Jeanne Cornuelle and her family were friends of Ayn Rand and Frank O’Connor. Rand’s correspondence, primarily with Jeanne’s husband, Herb, began in 1950. Herb, whose business career included presidencies of Dole Pineapple and United Fruit Company, was one of the founders of the Foundation for Economic Education.
This letter was previously published only on the Ayn Rand Institute website.
120 East 34th Street
New York, N.Y. 10016
April 19, 1980
I was delighted to hear from you—but the reason that I did not answer you sooner is the improper request that your friend, Mr. Danks, has imposed on you.[*]
Mr. Danks has committed an illegal action in trying to adapt my book, Anthem. It is legally forbidden to adapt an author’s work without his/her prior permission. I categorically refuse to give such permission to Mr. Danks. I have not read his script, and I am returning it to you under separate cover.
The reason for my disapproval of Mr. Danks is that I cannot stand the thought of someone monkeying around with my material. My work means too much to me. If you remember the climax of The Fountainhead, I am sure you will understand this.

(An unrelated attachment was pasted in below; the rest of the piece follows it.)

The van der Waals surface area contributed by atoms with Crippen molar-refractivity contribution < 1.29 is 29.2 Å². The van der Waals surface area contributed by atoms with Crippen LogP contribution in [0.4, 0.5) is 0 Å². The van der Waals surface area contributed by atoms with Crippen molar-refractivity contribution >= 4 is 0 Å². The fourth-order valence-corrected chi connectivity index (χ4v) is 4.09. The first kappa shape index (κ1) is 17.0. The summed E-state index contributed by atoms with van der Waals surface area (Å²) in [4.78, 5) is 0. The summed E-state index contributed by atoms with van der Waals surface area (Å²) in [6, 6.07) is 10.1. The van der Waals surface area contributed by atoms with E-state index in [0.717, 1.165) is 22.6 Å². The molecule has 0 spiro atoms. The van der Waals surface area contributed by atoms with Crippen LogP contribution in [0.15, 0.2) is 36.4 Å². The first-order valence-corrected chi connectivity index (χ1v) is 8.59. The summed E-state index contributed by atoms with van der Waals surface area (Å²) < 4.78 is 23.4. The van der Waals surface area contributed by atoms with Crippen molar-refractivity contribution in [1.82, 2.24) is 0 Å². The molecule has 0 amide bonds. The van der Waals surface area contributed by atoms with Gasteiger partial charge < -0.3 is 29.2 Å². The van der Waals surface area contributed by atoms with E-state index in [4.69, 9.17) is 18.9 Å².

I am sorry that he has attempted to use you in such a manner—and I certainly do not hold it against you, only against Mr. Danks.
I was glad to hear about your family, although I cannot imagine you as a grandmother. I will always think of you as Dagny Taggart.
I am sorry to have to tell you that Frank died last November after a long illness.
I was glad to hear that there are “young Randians” in Hawaii. But you m make a mistake in associating the Libertarians with me. They are my enemies and have nothing to do with my philosophy, except for occasional attempts to plagiarize it.
If you ever come to New York, please let me know. I would love to see you again.
With love to you and Herb—
and do svidanie,[**]
*Likely William Danks, a libertarian writer.
**In Russian, “do svidanie” means “farewell,” or “goodbye until we meet again.”